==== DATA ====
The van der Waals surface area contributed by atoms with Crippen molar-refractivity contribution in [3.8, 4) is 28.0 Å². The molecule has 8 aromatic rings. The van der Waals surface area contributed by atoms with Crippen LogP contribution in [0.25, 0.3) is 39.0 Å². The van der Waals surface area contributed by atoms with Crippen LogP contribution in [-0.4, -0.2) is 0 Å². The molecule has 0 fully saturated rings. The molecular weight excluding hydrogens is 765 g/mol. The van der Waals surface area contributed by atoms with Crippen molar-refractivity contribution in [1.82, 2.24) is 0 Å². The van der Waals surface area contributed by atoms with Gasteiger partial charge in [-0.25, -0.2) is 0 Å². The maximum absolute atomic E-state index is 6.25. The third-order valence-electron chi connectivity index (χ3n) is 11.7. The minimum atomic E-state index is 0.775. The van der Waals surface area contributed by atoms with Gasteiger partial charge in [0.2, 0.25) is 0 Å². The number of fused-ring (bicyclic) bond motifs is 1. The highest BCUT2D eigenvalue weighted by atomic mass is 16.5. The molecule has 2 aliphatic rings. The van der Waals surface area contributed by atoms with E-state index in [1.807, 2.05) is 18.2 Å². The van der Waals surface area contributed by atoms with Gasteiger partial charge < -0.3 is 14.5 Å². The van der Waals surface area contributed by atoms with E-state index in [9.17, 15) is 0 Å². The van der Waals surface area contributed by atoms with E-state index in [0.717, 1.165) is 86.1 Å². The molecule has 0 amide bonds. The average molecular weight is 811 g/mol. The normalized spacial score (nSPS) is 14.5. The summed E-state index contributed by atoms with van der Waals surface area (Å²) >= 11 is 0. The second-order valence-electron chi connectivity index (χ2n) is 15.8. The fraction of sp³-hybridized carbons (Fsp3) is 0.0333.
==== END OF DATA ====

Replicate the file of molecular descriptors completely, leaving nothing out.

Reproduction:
The van der Waals surface area contributed by atoms with Crippen molar-refractivity contribution in [3.8, 4) is 28.0 Å². The molecule has 8 aromatic rings. The van der Waals surface area contributed by atoms with Crippen LogP contribution in [0.25, 0.3) is 39.0 Å². The van der Waals surface area contributed by atoms with Crippen LogP contribution in [-0.4, -0.2) is 0 Å². The molecule has 0 fully saturated rings. The molecular weight excluding hydrogens is 765 g/mol. The van der Waals surface area contributed by atoms with Crippen molar-refractivity contribution in [1.82, 2.24) is 0 Å². The van der Waals surface area contributed by atoms with Gasteiger partial charge in [-0.25, -0.2) is 0 Å². The maximum absolute atomic E-state index is 6.25. The third-order valence-electron chi connectivity index (χ3n) is 11.7. The minimum atomic E-state index is 0.775. The van der Waals surface area contributed by atoms with Gasteiger partial charge in [0.2, 0.25) is 0 Å². The number of fused-ring (bicyclic) bond motifs is 1. The highest BCUT2D eigenvalue weighted by atomic mass is 16.5. The molecule has 2 aliphatic rings. The van der Waals surface area contributed by atoms with E-state index in [1.807, 2.05) is 18.2 Å². The van der Waals surface area contributed by atoms with Gasteiger partial charge < -0.3 is 14.5 Å². The van der Waals surface area contributed by atoms with E-state index in [9.17, 15) is 0 Å². The van der Waals surface area contributed by atoms with E-state index in [0.717, 1.165) is 86.1 Å². The molecule has 0 amide bonds. The average molecular weight is 811 g/mol. The normalized spacial score (nSPS) is 14.5. The summed E-state index contributed by atoms with van der Waals surface area (Å²) >= 11 is 0. The second-order valence-electron chi connectivity index (χ2n) is 15.8. The fraction of sp³-hybridized carbons (Fsp3) is 0.0333.